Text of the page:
You’ve Met Data Privacy Guidelines. What About

Data ethics is more than a corporate social responsibility initiative—it’s a smart and strategic practice that can improve customer relationships and cost efficiencies in marketing. 

Without a comprehensive understanding of legal requirements, consumers only see the actions an individual company makes in the context of their experience with that company. In fact, a recent study found just 14% of Americans agree that “companies can be trusted to use my personal data with my best interests in mind.”

Data ethics are critical for companies to define and put into practice because consumers want to trust the companies with which they do business—a full 74% of people now rank data privacy as one of their top values. 

Lack of consumer trust has direct business implications, as untrustworthy companies must work harder to build loyalty and brand affinity, resulting in higher marketing costs and lower marketing effectiveness, and consumers reward brands that have responsible data practices with 23% more purchase intent.

It’s critical for businesses to understand that adopting ethical data standards will not result in a loss for their bottom line—in fact, the opposite holds true, especially as consumers continue to look to businesses for societal leadership and demand more trust, evidenced by the 2022 Edelman Trust Barometer.

Creating a data ethics agenda

We’ve long been told that marketing’s job is to reach the right person at the right time with the right message. Technology allows us to do this, but failing to implement a business strategy based on ethical data standards means companies are still wasting money pursuing customers who don’t really want to hear from them, don’t want to sign up for that marketing email and aren’t interested in being retargeted across the internet.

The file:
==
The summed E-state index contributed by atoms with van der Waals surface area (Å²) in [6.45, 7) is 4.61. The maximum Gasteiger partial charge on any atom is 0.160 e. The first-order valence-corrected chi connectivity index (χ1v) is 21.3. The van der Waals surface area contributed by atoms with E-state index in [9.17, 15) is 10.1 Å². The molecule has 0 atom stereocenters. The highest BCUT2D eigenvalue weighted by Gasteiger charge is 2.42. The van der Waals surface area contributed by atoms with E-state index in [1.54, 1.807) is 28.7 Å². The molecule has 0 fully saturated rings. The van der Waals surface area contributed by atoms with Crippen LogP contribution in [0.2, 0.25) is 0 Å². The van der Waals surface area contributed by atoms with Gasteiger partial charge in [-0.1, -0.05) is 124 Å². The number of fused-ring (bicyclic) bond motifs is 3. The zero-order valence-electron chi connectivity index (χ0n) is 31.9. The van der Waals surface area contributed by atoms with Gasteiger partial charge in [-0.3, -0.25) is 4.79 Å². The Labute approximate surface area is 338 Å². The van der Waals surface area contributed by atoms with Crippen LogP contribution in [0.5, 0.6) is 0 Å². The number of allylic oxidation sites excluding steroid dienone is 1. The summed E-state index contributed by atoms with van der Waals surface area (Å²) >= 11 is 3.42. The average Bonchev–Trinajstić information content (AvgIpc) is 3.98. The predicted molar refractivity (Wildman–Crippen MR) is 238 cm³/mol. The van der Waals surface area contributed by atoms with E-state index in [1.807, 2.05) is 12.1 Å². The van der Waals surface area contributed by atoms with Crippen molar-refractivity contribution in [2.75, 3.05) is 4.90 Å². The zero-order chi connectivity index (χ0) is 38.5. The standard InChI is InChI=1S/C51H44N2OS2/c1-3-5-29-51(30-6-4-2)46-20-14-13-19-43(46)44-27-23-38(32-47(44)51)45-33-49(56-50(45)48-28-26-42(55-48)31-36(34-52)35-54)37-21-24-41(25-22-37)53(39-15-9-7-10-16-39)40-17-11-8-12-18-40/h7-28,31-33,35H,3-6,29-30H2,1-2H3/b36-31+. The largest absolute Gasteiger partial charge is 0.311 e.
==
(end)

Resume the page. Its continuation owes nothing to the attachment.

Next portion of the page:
Establishing a process by which you respect your consumers enough to be transparent and give them a clear choice for their data means your company will have valuable information to be used in developing better business and marketing strategies. Those in the trenches of day-to-day business will be able to categorize users into groups based on their affinity for your company to determine accurate customer lifetime values and adjust marketing strategies accordingly. 

While there is no one process to establish a data ethics agenda, businesses often account for corporate values, mission and vision, broad industry guidelines like WFA’s 2022 Data Ethics Guide for CMOs and cross-functional workshop-style inputs. The first steps to developing your own ethical data standards are to review what exists in the marketplace now and create an interdepartmental team to design principles that are unique to your business. This is a step worth taking now—according to the Trust Barometer, “distrust is now society’s default emotion.”

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